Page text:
North Carolina Veterinarian Contract Attorney
Our North Carolina veterinarian contract review attorney can review your contract, identify the areas that could improve, and assist you in obtaining the best North Carolina veterinarian contract possible. Each North Carolina veterinarian that requests our assistance receives the following:
North Carolina Veterinary Agreements
Embrace the Old North State
North Carolina, also known as the Old North State or the Tar Heel State, is known for its diverse landscapes, ranging from the Atlantic Ocean beaches to the Appalachian Mountains. Its unique blend of rural and urban living offers a warm welcome to anyone moving to the state. Get to know more about North Carolina through the official state website.
Venturing into Veterinary Practice in North Carolina
Job Opportunities for Veterinarians
The state has an array of opportunities for veterinary associates, from mixed animal practices in rural areas to specialized practices in major cities such as Charlotte and Raleigh. North Carolina’s veterinary field is growing, providing ample career development opportunities.
Licensing in North Carolina
Obtaining your veterinary license is an important step in your move. The North Carolina Veterinary Medical Board provides detailed information on licensing requirements and the application process.
Networking and Continued Education
Consider joining the North Carolina Veterinary Medical Association (NCVMA) to network with other veterinarians in the state and access resources for professional development and continuing education.
Living the North Carolina Lifestyle
Housing and Living
Whether you prefer urban condominiums, suburban homes, or a country living style, North Carolina offers a variety of housing options. Get help finding your new home via the North Carolina Association of Realtors.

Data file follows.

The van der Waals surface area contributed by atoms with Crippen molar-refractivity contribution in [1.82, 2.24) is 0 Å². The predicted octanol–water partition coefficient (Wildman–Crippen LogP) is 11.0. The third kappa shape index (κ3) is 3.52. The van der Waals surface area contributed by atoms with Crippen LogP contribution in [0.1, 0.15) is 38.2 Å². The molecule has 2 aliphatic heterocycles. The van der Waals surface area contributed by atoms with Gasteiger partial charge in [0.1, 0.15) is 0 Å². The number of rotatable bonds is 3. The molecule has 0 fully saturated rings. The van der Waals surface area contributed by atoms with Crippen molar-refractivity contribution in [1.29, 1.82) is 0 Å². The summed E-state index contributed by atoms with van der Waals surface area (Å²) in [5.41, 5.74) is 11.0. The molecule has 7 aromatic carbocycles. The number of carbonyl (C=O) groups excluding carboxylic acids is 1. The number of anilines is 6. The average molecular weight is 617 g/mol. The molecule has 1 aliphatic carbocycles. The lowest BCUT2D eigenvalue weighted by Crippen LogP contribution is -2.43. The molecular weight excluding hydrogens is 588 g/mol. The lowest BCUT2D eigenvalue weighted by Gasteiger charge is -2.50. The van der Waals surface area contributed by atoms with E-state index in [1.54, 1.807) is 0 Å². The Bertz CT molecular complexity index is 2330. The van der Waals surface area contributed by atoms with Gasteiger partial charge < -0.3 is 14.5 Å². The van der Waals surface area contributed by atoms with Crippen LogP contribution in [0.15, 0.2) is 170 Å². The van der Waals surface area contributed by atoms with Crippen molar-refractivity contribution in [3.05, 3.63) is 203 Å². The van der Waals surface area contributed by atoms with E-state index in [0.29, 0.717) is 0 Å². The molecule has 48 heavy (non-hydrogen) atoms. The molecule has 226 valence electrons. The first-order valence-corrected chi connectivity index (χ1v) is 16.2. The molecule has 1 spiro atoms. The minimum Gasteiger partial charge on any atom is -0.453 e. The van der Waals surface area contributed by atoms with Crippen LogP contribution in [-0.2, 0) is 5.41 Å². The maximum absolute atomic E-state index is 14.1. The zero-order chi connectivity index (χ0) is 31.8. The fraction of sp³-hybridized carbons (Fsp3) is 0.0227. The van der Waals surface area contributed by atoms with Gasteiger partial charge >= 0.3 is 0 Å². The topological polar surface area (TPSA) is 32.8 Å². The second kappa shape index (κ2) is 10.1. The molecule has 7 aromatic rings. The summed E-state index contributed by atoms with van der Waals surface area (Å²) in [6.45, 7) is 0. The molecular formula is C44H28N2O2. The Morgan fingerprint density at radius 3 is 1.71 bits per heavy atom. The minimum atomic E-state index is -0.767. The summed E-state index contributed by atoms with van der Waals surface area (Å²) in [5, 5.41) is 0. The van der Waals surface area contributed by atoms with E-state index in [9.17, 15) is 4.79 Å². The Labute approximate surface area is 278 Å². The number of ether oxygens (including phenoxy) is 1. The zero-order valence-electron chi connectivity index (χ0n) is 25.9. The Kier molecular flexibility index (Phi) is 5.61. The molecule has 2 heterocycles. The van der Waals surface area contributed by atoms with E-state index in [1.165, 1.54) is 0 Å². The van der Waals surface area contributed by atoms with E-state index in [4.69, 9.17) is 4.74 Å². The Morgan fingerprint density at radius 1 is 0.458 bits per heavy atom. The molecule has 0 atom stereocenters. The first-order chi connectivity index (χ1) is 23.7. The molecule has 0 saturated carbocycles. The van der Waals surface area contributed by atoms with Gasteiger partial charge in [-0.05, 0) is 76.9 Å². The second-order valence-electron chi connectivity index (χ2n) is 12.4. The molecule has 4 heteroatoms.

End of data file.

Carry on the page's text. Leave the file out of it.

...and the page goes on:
Exploring the Great Outdoors
With mountains to the west and beaches to the east, North Carolina is a haven for outdoor enthusiasts. Plan your next adventure through Visit North Carolina, the state’s official tourism website.
Enjoying North Carolina’s Culture
From renowned barbecue and rich history to vibrant arts scenes in cities like Asheville and Durham, there’s much to explore. Discover local attractions, historical landmarks, and festivals at North Carolina’s Department of Natural and Cultural Resources.
Settling into North Carolina
North Carolina offers a rich blend of Southern charm, modern living, and natural beauty, making it a great place to start your veterinary career. With diverse opportunities for work and leisure, the Tar Heel State is ready to welcome you to your new home.
Important Terms in a Medical Contract
Veterinarians with non-competes in their veterinarian employment agreements were initially considered restraints of trade. Thus, they were invalid in public policy at common law. However, many restraints on trade incident to healthcare contracts were upheld based on the rule of reason. Thus, restrictive covenants between veterinarians not to compete after the termination of employment are generally enforceable as long as it is reasonable.
However, there are a few states which prohibit non-compete clauses. Please review your state laws for non-compete rules and regulations to see the specific rules for your state.
The general test for reasonableness of these clauses holds that on termination of employment, a covenant that restrains an employee from competing with his former employer is termed reasonable if:
- The restraint is not more than required to protect the employer,
- It does not inflict any untold hardships on the employer, and
- The restraint is not detrimental to the public.
In one such case, a provider restricted from practicing his specialty after leaving the hospital where he worked had their non-competition clause considered unreasonable. The judge ruled that this would be harsh if enforced because there are only a few other hospitals in the area with subspecialties like this one. They needed to protect themselves by preventing transfers of knowledge between providers.
Courts generally find that these clauses were only enforceable if there was some legitimate interest from the employer and would damage their ability to find qualified staff later or hurt public health care. Those needing legal advice should consult an attorney before signing any contract. Hence, they know what rights may come into play when things go wrong with their current job, regardless of whether non-compete reviews by North Carolina veterinary associate contract lawyers seem necessary at first glance! We also offer contract review for all states, including New York Veterinarian Contract Review and North Dakota Veterinarian Contract Review.
Veterinary Employment Agreement Checklist